The Church and Ammendment One: Some Thoughts, Part 1

After hurdling down this road as a nation for some years, it is drawing nigh to the time when North Carolina will cast in its lot with others on the legal nature of marriage (well, reiterate or contradict its present legal nature) with the proposed Ammendment One seeking to modify the state constitution to define marriage as a union between one man and one woman. While there are numerous angles to view and to evaluate this legislation, I’m presently interested in what should be the response of the church to it. As a member of the Church in North Carolina, what questions should I ask, and what actions should I take for or against it, or should I act in neutrality? Here a my thoughts:

1. What part will this ammendment have upon the purposes of the Church?
This question assumes much, and so first I should seek to remove some of those assumptions. There are some who feel / believe that a purpose of the church is to sanctify the land in which it resides. In other words, the land should be governed by “Christian” law, so to speak. For when we debate these things, it is no debate how the Bible views homosexual relationships. They are “unnatural”, an “abomination”, and are full of sin. In other words, they stand against God’s design for human sexuality. Those who profess to be Christians who claim otherwise, obviously do not heed the Words upon which their faith is supposedly based. There are also the clear arguments from what is referred to as “Natural Law,” but that does not need to be addressed at this time.

However, when heeding this truth from the Scriptures, how does that make us respond as the church to members of our state who are outside the church? In other words, was the Law of Christ designed to govern those outside of Christ as well as those who are in Christ and to make the church his enforcers, or was it designed to govern the church alone? And if the Law of Christ does govern the state, what effect would that have upon the church?

To answer the first, I believe that (contrary to the opinion of many) that Word of Christ is designed for the People of Christ. To put it another way, I believe that the Law of Christ is designed to govern those outside of Christ as much as the law of Honduras is designed to govern American citizens. Though this is a poor illustration, my point is that the Law of Christ, which includes that axiom, “Love others as I have loved you,” is only fully applicable to those whom Christ has loved to the point of his death and substitution (assuming, of course, Particular Redemption).

This point is further shown in Scripture in that the Law of Christ is demanded of those who have died with Christ and to that Other Law, and not vice versa. In other words, we who are in Christ are not saved by binding ourselves to this thing which we call the Law of Christ by keeping it, but we are bound to it after we have been redeemed. Indeed, it is futile to attempt to keep such a Law apart from the Power of Christ residing in us.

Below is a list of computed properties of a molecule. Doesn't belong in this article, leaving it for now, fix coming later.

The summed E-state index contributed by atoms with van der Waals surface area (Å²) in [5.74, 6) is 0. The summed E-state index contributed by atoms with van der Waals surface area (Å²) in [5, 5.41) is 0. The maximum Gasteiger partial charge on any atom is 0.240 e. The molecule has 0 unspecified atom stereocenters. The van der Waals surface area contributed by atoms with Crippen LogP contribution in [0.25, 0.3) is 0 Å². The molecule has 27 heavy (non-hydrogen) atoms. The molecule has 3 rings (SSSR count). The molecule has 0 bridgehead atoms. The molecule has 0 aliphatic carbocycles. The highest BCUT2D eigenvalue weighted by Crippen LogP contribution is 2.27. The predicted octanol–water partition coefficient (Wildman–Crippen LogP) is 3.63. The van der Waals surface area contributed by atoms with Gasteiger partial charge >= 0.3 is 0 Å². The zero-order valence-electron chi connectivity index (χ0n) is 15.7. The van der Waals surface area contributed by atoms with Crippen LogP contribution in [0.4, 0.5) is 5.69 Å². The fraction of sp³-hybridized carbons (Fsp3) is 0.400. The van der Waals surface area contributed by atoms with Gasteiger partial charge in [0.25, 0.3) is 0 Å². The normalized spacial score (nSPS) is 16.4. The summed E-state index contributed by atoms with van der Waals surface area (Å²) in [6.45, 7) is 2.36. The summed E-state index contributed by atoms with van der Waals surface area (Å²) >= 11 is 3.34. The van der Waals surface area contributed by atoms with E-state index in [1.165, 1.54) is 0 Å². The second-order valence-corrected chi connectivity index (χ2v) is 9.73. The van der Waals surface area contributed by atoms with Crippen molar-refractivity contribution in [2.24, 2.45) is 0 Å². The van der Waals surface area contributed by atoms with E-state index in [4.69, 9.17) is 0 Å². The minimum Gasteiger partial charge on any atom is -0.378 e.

As for the church’s duty in the state, Christ said we are to be a city on hill, shining out light into the darkness of this world. Paul puts it in clearer language saying:

I urge that supplications, prayers, intercessions, and thanksgivings be made for all people–for kings and all who are in high positions, so that we may lead a peaceful and quite life, godly and dignified in every way. This is good, and it is pleasing in the sight of God our Savior, who desires all people to be saved and to come to the knowledge of the truth (1Tim. 2:1-4).

To put it differently, I believe that Christ and Paul are both commenting on the nature of the church and its effectiveness in these texts, and that they are both saying the same thing, namely that with regards to the outside world and its governance, the church is to be actively praying for it and its leaders, but not acting as its legislators. The church’s duty, therefore, is to live righteously itself, even within the world it resides, so as to be a light of Christ to it. This manner of living is designed to manifest itself in quietness and peace, which also carries with it the ability to draw those who are in darkness into the light.

To ask a simple question that corresponds with the text from Paul, How would you characterize the politically active portions of the church, particularly with regards to marriage legislation? Would it quiet and peaceful? Would it be as a city on a hill? Or is more after the liking of every other secular political institution and activist? Personally, I feel that we as the church collectively are characterized by the latter more than the former.

Which brings us back to our main question, “What part does this ammendment have upon the purposes of the Church?” In the light of these texts, it seems as though the effects upon the purposes of the church have less to do with whether or nor it passes and more to do with how we respond in the mean time and afterward. Will we be that light upon the hill that shines quietly and brilliantly into the darkness, or will we be just another secular voice being drowned in the sea of secular opinion? For I fear that morality in this country will fail despite the Church’s greatest arguments and activism, and all that will remain afterward is how we have conducted ourselves.

More thoughts to come…



Categories: Miscellanies

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